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Navajo Code Talkers during World War II. (Photo: Bettmann/CORBIS)

The Last Navajo Code Talker Has Died

Chester Nez played an instrumental role in World War II

smithsonian.com

Chester Nez, the last of the 29 original Navajo code talkers, died Wednesday in Albuquerque, the Los Angeles Times reports. He was 93. 

Nez and the other code talkers played an integral role in helping the U.S. during World War II. Using a slightly tweaked version of their native langauge, Navajo, Nez and his colleagues relayed messages for the military to prevent the Japanese from being able to intercept and decipher that information. Twenty-nine Navajo members were originally recruited, but the operation eventually include several hundred speakers from the Navajo Nation. 

Navajo was chosen as the code language because it's unwritten and extremely complex. Here's Naval History and Heritage with more about the language:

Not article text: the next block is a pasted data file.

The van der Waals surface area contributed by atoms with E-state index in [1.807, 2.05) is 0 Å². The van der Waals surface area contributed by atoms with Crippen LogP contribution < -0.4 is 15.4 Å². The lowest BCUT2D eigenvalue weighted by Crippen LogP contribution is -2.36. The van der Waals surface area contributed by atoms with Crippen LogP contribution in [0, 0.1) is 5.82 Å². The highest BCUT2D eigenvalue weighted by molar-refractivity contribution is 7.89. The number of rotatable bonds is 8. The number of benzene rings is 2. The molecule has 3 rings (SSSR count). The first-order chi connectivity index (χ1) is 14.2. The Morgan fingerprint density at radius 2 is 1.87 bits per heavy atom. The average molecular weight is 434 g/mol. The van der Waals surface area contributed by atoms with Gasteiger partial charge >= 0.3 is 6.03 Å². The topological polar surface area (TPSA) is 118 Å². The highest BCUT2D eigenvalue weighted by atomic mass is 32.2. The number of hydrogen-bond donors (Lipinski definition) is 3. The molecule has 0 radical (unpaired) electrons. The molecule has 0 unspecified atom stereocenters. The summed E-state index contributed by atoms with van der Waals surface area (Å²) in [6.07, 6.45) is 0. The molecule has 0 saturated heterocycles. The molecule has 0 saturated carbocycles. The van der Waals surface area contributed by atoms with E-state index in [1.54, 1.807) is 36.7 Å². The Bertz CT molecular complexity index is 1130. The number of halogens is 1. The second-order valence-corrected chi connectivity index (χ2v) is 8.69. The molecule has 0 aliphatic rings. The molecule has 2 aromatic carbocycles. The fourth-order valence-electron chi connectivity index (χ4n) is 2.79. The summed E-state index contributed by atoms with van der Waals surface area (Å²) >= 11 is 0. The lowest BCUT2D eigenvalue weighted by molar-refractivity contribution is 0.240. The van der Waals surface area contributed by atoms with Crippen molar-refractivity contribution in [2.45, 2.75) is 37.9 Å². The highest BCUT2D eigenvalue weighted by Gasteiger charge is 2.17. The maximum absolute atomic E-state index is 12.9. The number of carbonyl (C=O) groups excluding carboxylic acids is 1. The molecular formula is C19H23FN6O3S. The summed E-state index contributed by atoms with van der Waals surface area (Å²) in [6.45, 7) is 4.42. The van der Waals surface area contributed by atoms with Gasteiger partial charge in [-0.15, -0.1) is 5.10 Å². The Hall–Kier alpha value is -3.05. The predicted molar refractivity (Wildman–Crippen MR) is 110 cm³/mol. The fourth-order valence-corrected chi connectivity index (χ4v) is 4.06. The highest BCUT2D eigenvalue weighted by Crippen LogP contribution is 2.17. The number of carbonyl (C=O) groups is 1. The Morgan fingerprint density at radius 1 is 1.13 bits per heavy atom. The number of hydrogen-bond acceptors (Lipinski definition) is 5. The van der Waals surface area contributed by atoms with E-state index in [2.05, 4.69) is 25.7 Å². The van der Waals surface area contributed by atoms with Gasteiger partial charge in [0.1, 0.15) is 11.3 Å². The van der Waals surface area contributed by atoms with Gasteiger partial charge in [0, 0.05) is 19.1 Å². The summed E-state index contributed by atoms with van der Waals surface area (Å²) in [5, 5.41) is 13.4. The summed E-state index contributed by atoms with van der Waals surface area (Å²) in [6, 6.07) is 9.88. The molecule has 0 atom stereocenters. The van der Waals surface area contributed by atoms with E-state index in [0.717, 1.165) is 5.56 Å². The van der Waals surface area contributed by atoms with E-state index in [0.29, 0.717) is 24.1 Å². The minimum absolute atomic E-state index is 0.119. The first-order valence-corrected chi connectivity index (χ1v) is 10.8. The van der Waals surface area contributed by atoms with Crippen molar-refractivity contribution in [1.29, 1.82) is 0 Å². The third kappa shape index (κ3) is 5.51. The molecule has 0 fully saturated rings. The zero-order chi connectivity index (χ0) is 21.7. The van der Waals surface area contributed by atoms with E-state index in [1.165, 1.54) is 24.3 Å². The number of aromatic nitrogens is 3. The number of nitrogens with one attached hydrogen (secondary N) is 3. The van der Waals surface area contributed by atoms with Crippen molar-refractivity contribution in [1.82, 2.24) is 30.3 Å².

Its syntax and tonal qualities, not to mention dialects, make it unintelligible to anyone without extensive exposure and training. It has no alphabet or symbols, and is spoken only on the Navajo lands of the American Southwest. One estimate indicates that less than 30 non-Navajos, none of them Japanese, could understand the language at the outbreak of World War II.

To make the code even more confusing for enemy listerners, some parts of the langauge were slightly changed and code words were introduced. The LA Times elaborates: 

Because the Navajos had no words applicable to modern warfare, they settled on hundreds of descriptive words in their own language.

A tank was a tortoise; a submarine, an iron fish; a dive bomber, a chicken hawk; a grenade, a potato; a battleship, a whale. Bombs were eggs, and the commanding general a war chief.

The Japanese never managed to crack the langauge, History and Heritage adds, and military officials later said that the Navajos deserved the credit for the U.S. victory at Iwo Jima. 

Nez was just a 10th grader in 1942 when U.S. Marines recruited him from his boarding school in Arizona, NPR writes. In 1968, the project was declassified and he and the other code talkers' central role was revealed to the public. For that service, Nez received the Congressional Gold Medal, along with the other 28 original members of the operation. 

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